Experts agree: Sauce can make a pizza sing. That simple layer of liquid atop your crust helps make even plain cheese pies stand out—or, when combined with the perfect complementary toppings, can create a truly memorable specialty pie experience for your customers. From crafting the perfect red sauce to thinking outside the box with adventurous and unexpected alternatives, operators across the country are certainly stirring the pot. Here, we explore the stories behind some of their most successful creations.
Red sauce—can any pizzeria live without it? But a great base can consist of the simplest of components; in fact, many operators believe basics are best, staying true to taste with only a few select ingredients. “Our fresh-made marinara that goes onto standard pies is made with care to be complementary, but not overwhelming, to the dough and toppings,” notes Wesley Keegan, owner and brew master, who developed the gourmet pizza menu at his three TailGate Brewery outposts in Nashville, Tennessee. “Our house tomato sauce is simply crushed tomatoes, tomato sauce, a touch of Italian seasoning and salt. Sauce needs to be simple, and a good sauce can make an otherwise OK pizza a great pizza. Those bright flavors should come through the cheese and toppings.”
Josh Jacobsen, executive chef at Peel Handcrafted Pizza, a Neapolitan-inspired restaurant in Frederick, Colorado, with a forthcoming second location in Loveland, agrees that the ideal tomato sauce should be designed to balance out a pizza—not overpower it. “A heavy or too-spicy sauce can be too much,” he says. And Chuck Sillari, co-founder (with Sebastian Fricia) of Mortadella Head in Somerville, Massachusetts, believes chefs can’t go wrong with a simple recipe, such as ripe, hand-crushed San Marzano or California tomatoes with a drizzle of olive oil and a sprinkle of grated Pecorino cheese.
Peel Handcrafted Pizza crafts its tomato sauce with simple ingredients to complement, not overwhelm, its Neapolitan-style pies like the Pepperoni Rustica. Photo courtesy Peel Handcrafted Pizza.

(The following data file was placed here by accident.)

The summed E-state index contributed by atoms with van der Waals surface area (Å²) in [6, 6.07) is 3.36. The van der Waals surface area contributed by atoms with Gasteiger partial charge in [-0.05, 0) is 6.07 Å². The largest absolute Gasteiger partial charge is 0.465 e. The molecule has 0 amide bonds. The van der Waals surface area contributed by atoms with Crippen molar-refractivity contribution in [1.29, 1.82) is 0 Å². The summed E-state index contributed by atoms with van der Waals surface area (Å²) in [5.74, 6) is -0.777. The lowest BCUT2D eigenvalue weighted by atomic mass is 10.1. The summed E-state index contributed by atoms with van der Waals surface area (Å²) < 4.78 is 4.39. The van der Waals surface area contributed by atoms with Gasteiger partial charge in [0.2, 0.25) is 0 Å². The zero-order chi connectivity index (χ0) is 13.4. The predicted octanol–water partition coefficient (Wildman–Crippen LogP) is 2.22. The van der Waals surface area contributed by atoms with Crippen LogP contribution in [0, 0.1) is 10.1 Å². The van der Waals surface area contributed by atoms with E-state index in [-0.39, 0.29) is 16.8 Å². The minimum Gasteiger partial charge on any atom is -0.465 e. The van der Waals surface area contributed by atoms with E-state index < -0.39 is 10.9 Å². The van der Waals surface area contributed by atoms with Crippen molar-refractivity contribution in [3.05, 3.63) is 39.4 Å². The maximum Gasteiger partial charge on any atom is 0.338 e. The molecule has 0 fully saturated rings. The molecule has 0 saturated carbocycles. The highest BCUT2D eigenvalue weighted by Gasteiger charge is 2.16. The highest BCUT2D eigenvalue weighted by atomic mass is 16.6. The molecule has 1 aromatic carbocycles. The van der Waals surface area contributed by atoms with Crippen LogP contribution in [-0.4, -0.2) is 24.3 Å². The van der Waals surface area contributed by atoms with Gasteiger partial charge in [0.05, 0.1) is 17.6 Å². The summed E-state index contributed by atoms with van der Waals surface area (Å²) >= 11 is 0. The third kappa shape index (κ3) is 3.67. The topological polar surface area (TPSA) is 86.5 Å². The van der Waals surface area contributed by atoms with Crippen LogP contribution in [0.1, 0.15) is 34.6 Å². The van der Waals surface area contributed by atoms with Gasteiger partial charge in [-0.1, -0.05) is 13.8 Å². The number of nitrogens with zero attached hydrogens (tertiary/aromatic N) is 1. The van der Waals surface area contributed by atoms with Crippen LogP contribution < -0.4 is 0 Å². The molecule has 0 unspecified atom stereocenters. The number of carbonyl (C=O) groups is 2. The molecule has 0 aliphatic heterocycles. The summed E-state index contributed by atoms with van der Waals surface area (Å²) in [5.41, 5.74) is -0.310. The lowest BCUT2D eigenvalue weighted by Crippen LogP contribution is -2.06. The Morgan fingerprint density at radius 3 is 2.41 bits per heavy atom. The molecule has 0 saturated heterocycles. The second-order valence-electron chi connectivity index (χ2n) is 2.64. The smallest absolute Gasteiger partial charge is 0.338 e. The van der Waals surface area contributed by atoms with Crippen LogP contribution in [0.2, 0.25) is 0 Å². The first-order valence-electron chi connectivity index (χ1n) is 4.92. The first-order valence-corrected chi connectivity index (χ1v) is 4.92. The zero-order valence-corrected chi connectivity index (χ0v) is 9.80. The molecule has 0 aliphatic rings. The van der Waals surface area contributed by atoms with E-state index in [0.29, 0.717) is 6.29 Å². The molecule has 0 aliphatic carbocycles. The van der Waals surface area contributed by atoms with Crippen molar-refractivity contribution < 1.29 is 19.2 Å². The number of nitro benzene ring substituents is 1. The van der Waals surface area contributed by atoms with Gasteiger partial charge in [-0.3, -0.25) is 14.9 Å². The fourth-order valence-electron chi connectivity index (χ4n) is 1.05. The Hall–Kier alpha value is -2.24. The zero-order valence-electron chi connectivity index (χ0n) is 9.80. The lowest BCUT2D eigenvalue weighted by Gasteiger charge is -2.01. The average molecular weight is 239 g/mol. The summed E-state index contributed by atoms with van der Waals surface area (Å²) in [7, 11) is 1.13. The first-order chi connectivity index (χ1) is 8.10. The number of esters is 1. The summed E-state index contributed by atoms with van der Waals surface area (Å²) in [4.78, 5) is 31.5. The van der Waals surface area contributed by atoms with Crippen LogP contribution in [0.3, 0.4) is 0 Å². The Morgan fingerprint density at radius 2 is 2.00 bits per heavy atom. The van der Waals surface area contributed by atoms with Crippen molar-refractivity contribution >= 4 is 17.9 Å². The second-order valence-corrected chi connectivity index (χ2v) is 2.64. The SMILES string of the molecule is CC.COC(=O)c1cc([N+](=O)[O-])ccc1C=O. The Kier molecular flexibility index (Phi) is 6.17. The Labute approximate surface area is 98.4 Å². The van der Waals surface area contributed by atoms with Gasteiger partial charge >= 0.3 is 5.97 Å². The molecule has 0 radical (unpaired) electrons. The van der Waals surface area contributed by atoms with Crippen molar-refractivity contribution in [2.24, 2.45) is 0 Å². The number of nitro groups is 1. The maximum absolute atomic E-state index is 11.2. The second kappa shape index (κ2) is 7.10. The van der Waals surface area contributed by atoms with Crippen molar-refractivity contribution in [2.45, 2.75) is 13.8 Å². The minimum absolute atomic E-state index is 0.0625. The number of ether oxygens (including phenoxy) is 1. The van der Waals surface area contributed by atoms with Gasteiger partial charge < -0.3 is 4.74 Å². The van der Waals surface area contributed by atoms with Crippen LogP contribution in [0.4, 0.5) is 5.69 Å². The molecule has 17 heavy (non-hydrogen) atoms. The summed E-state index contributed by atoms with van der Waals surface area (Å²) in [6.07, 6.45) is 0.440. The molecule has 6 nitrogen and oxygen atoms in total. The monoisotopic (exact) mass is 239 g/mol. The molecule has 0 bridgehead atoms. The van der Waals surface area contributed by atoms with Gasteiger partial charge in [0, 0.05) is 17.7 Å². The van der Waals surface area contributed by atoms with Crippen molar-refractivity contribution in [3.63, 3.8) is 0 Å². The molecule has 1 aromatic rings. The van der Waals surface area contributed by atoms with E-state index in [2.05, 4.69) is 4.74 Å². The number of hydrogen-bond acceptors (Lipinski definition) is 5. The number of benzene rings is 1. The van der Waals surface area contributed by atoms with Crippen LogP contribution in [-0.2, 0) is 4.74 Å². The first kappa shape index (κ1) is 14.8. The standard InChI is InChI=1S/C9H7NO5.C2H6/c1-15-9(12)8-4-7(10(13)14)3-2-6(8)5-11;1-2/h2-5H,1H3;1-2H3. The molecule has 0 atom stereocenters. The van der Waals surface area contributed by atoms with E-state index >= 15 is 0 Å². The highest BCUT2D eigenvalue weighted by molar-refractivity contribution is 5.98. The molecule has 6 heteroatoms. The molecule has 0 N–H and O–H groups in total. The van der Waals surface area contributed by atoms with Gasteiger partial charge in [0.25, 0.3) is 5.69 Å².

The team at TailGate Brewery isn’t afraid to think outside the box with sauce bases like nacho cheese (perfect for mac-and-cheese and taco pizzas), ranch dressing and even gravy, used for its Thanksgiving-themed pizza of the month last November. Meanwhile, in December, the pizza of the month was the Nashville Hop Chicken, which ditched a traditional sauce base and instead pulled flavor from the crispy chicken’s sauce: butter blended with cayenne, garlic, black pepper, sugar, salt, paprika and Styrian Golding hops to emulate Nashville’s famed hot chicken.
“The way we determine the sauces to use—especially when we’re doing a departure from normal tomato sauce—is by being inspired by classic dishes and turning them into pizza: Reuben sandwiches, Thanksgiving dinner, lasagna, tacos and, most recently, Nashville hot chicken,” Keegan explains. “TailGate favorites include sauces like pesto, ranch and nacho cheese, and our ever-changing pizza of the month allows us to get really out-there with sauces, using things like Russian dressing and turkey gravy. If it spreads, we’ll put it on a pizza!” When crafting those exotic pizzas of the month, chefs appreciate the freedom to run a bit wild—while less adventurous customers can remain firmly in their comfort zones with the more traditional favorites on the main menu.
The Nashville Hop Chicken at TailGate Brewery forgoes traditional marinara and instead pulls flavor from the crispy chicken’s spicy, hop-infused sauce. Photo courtesy TailGate Brewery.
|You have the perfect sauce—but can pizza makers add too much of a good thing? When seeking the proper sauce portion, operators agree that striking the right balance often comes down to the crust:
“Personally, every time I go out for pizza, I ask for extra sauce—pizza is one of those foods where excess is a good thing! For TailGate’s pizza, it would be easy to say, ‘put on a lot,’ but we needed to find the right balance to fit our dough, which you could describe as artisan or craft. Our dough is basic in terms of feel, but the texture and flavor combines sweet, salty and buttery. The baked result is fluffy with just a little heft, so it’s easy to pull apart. We want customers to enjoy all of the layers of flavors, right through to the sauce and toppings.” —Wesley Keegan, owner and brew master, TailGate Brewery, Nashville, TN
“The amount of sauce depends on the type of crust. The thinner the crust, the lighter you go with the sauce. That’s why our Roman-style pizza al taglio gets a heavy dose of sauce, to balance out the sturdy and crispy crust.” —Chuck Sillari, co-founder, Mortadella Head, Somerville, MA